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IN FRATERNAM MEAM
Thursday, December 21, 2006
CHRISTMAS CAROLS, OLD AND NEW
THE SINGING OF CAROLS IS THE OLDEST OF OUR CHRISTMAS CUSTOMS. IT WAS IN NO WAY "INVENTED" IN THE YEARS 1823 TO 1848, BUT IN THOSE SAME YEARS, THE ANCIENT TRADITION OF CAROLS WAS REVITALIZED AFTER NEARLY TWO CENTURIES OF SEMIDORMANCY. OLD TIME CAROLS WERE COLLECTED, TRANSLATED, ARRANGED, AND PUBLISHED, AND NEW CAROLS WERE COMPOSED.

In 1822, the year Clement Clarke Moore wrote "A Visit from St. Nicholas", a small collection was published: Some Ancient Carols, With The Times to Which They Were Formerly Sung in the West of England. The collector, Davies Gilbert, wrote wistfully in the preface:

"The Editor is desirous of preserving the following Carols or Christmas Songs in their actual forms, however distorted by false grammar or by obscurities, as specimens of times now passed away, and of religious feelings superseded by others of a different cast. He is anxious also to preserve them on account of the delight they afforded him in his childhood....."

In 1833, a major collection of more than two hundred carols was published: Christmas Carols, Ancient and Modern. The collector, William Sandy's wrote a long introduction giving the history of the Christmas festival and Christmas carols. The revival of the carol was in full swing.

What is a Christmas carol?
This is not as silly a question as it may seem. Singing at festivals is as old a custom as festivals themselves. The ancient Egyptian and the Druids used music in their sacred rites, as did the Greeks and the Romans. We know from St. Paul and St. James that the earliest Christians sang psalms and hymns during their festivals and the vigils of their saints. Pliny the Younger, in a letter to Trajan in A.D. 107, wrote that the Christians "were wont to meet together on a stated day, before it was light, and sing among themselves alternately a hymn to Christ as to God".

After the church has decreed that December 25 was to be observed as the Day of Christ's Birth, the bishops were reported to have sung hymns on Christmas Day among their clergy. But were these religious songs "carols"? Skipping ahed some 1600 years to today, we sing ditties such as "Jungle Bells" and "White Christmas". But are these "carols"?

The term "Carol" originally signified songs intermingled with dancing. As time went along, it was applied to festive songs in general. And since Christmas is the most festive period in the Christian year, carols came to be thought of almost exclusively as Christmas carols.

Christmas songs have been so many and so varied that perhaps we sould settle on this definition of a crol: any song that celebrates any aspect of the Christmas season.

For a thousand years, Christmas hymns were written by the clergy in the Lation of the Church of Rome and the Greek of the Eastern Orthodox Chrurch. By the 13th century and 14th centuries, Christmas songs began to appear in the languages of the people, both on the Continent and in England. They were still maily written by clerics, who hoped to bring the meangin of Christmas closer to the people through this music.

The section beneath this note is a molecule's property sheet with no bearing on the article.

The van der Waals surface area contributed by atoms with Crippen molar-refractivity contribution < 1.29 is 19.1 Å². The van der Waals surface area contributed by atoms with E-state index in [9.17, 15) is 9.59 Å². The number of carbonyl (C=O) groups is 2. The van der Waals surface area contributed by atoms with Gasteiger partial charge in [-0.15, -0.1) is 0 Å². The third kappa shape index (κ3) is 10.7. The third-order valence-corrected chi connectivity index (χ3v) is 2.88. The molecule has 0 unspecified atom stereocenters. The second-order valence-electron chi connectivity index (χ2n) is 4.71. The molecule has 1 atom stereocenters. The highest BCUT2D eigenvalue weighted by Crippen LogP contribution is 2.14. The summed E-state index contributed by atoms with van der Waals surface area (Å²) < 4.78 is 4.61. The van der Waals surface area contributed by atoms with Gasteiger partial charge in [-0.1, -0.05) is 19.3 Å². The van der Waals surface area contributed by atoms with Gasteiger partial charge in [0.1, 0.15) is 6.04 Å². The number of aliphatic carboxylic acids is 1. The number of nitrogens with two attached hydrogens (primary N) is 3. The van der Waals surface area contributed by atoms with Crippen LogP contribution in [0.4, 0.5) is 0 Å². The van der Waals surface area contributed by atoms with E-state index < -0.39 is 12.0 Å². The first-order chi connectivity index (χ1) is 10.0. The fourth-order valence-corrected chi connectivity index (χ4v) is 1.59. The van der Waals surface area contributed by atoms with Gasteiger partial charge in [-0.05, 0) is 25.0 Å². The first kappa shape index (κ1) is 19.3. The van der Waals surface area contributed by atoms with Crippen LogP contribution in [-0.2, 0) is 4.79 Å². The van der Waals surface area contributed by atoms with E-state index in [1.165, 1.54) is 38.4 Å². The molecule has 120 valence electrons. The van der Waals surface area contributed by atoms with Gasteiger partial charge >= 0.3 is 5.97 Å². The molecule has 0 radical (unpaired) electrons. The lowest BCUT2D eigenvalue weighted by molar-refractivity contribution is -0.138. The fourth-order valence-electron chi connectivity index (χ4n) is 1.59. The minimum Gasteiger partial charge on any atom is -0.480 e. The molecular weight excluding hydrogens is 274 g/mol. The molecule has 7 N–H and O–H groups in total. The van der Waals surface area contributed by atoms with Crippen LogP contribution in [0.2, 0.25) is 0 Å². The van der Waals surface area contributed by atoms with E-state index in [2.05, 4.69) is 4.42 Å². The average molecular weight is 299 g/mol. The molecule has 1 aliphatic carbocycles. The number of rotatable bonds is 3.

During the period, the miracles and mystery plays also served to popularize religion, and carols were used in these plays. Soon, the royal courts became another weelspring of carols. Many of the kings, lovers of pageantry, fostered the creation and singing of carols. Henvry VIII was himself a particularly talented musician and versifier.

The 15 and 16th centuries were the golden age of the Christmas carols. Carols were central in celebration of the season, much more so than today. Secular carols featuring Christmas revelry and mirth were added to the religious and put the secular use. In Shakespear's time, waits (samll groups of singers and musicians) roamed the streets at night performing for small gifts of money. Many carols of the period are still popular today: "I Saw Three Ships:, "Deck the Halls with Boughs of Holly," "The First Noel" and "God Rest You Merry, Gentlemen".

During the Reformation, the Puritans tried to put a stop to the singing of all but the most pious hymns as part of their efforts to stop Christmas althogether. They were not successful, but the carol custom did nto go into decline for two centuries, along with Christmas festivities in general. However, in the 17th and 18th centries, a few great carols appeared, such as "Hark! The Herald Angles Sing", "O Come All Ye Faithful", "Joy To The World!", (lyrics only), and "The Twelve Days Of Christmas".

In 1818, "Silent Night" was created under the most cicumstances.
Place: St. Nicholas Church in Oberndorf, Upper Austria.
Time: The day before Christmas.
Problem: The organ had become rusted and wouldn't play. No music for the Christmas Eve service!
Solution: The assistant priest, Father Joseph Mohr, jotted down a six-stanza poem that began, "Stille Nacht, Heilige Nacht" and took it to the local teacher, Franz Gruber, who doubled as organist. Gruber composed a simple tune. At the service, they sang it together, Gruber accompanying on the guitar.
Thus was born one of the world's most popular Christmas carols.


(Source: INVENTING CHRISTMAS How Our Holiday Came To Be by: Jock Elliott)
posted by infraternam meam @ 10:21 AM  
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